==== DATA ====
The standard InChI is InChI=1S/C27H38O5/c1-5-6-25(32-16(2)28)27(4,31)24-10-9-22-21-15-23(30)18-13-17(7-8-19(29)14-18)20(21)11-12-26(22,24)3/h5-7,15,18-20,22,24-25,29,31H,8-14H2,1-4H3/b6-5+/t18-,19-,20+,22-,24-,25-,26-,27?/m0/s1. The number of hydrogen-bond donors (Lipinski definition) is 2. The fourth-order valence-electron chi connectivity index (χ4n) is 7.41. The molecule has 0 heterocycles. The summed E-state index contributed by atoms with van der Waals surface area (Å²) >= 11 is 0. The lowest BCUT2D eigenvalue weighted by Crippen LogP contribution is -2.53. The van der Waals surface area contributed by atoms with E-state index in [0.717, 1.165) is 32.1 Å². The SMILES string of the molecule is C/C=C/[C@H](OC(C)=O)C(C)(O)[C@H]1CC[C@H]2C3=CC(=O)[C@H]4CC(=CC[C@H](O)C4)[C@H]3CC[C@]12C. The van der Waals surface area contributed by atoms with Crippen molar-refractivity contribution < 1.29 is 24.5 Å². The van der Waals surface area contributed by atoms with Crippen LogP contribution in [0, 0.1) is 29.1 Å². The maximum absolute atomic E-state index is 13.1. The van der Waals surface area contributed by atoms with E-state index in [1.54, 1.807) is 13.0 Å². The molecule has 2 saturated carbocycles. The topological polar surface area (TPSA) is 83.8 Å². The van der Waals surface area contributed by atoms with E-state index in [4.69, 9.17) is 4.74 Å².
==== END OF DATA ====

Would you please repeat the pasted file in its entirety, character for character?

The standard InChI is InChI=1S/C27H38O5/c1-5-6-25(32-16(2)28)27(4,31)24-10-9-22-21-15-23(30)18-13-17(7-8-19(29)14-18)20(21)11-12-26(22,24)3/h5-7,15,18-20,22,24-25,29,31H,8-14H2,1-4H3/b6-5+/t18-,19-,20+,22-,24-,25-,26-,27?/m0/s1. The number of hydrogen-bond donors (Lipinski definition) is 2. The fourth-order valence-electron chi connectivity index (χ4n) is 7.41. The molecule has 0 heterocycles. The summed E-state index contributed by atoms with van der Waals surface area (Å²) >= 11 is 0. The lowest BCUT2D eigenvalue weighted by Crippen LogP contribution is -2.53. The van der Waals surface area contributed by atoms with E-state index in [0.717, 1.165) is 32.1 Å². The SMILES string of the molecule is C/C=C/[C@H](OC(C)=O)C(C)(O)[C@H]1CC[C@H]2C3=CC(=O)[C@H]4CC(=CC[C@H](O)C4)[C@H]3CC[C@]12C. The van der Waals surface area contributed by atoms with Crippen molar-refractivity contribution < 1.29 is 24.5 Å². The van der Waals surface area contributed by atoms with Crippen LogP contribution in [0, 0.1) is 29.1 Å². The maximum absolute atomic E-state index is 13.1. The van der Waals surface area contributed by atoms with E-state index in [1.54, 1.807) is 13.0 Å². The molecule has 2 saturated carbocycles. The topological polar surface area (TPSA) is 83.8 Å². The van der Waals surface area contributed by atoms with E-state index in [4.69, 9.17) is 4.74 Å².